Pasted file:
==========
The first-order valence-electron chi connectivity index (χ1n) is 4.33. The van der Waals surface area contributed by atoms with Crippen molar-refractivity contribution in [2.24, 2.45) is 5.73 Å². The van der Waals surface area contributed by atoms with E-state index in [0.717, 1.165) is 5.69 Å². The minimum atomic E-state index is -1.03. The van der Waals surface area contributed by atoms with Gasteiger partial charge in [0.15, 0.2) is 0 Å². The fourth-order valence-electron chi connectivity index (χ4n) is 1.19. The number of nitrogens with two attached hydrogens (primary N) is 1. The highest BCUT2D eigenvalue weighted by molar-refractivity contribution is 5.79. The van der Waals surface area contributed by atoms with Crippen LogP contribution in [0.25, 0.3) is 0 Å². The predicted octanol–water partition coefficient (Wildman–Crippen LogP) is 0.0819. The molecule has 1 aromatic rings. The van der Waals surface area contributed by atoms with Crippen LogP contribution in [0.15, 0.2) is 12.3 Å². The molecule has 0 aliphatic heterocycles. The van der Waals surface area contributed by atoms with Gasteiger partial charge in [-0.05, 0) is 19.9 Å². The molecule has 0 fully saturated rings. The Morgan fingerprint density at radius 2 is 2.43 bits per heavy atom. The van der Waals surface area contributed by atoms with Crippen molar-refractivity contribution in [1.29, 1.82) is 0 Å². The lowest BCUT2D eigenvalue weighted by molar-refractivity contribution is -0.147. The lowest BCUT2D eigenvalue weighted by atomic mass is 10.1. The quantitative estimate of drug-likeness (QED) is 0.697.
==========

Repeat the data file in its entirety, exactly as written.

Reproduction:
The first-order valence-electron chi connectivity index (χ1n) is 4.33. The van der Waals surface area contributed by atoms with Crippen molar-refractivity contribution in [2.24, 2.45) is 5.73 Å². The van der Waals surface area contributed by atoms with E-state index in [0.717, 1.165) is 5.69 Å². The minimum atomic E-state index is -1.03. The van der Waals surface area contributed by atoms with Gasteiger partial charge in [0.15, 0.2) is 0 Å². The fourth-order valence-electron chi connectivity index (χ4n) is 1.19. The number of nitrogens with two attached hydrogens (primary N) is 1. The highest BCUT2D eigenvalue weighted by molar-refractivity contribution is 5.79. The van der Waals surface area contributed by atoms with Crippen LogP contribution in [0.25, 0.3) is 0 Å². The predicted octanol–water partition coefficient (Wildman–Crippen LogP) is 0.0819. The molecule has 1 aromatic rings. The van der Waals surface area contributed by atoms with Crippen LogP contribution in [0.15, 0.2) is 12.3 Å². The molecule has 0 aliphatic heterocycles. The van der Waals surface area contributed by atoms with Gasteiger partial charge in [-0.05, 0) is 19.9 Å². The molecule has 0 fully saturated rings. The Morgan fingerprint density at radius 2 is 2.43 bits per heavy atom. The van der Waals surface area contributed by atoms with Crippen molar-refractivity contribution in [1.29, 1.82) is 0 Å². The lowest BCUT2D eigenvalue weighted by molar-refractivity contribution is -0.147. The lowest BCUT2D eigenvalue weighted by atomic mass is 10.1. The quantitative estimate of drug-likeness (QED) is 0.697.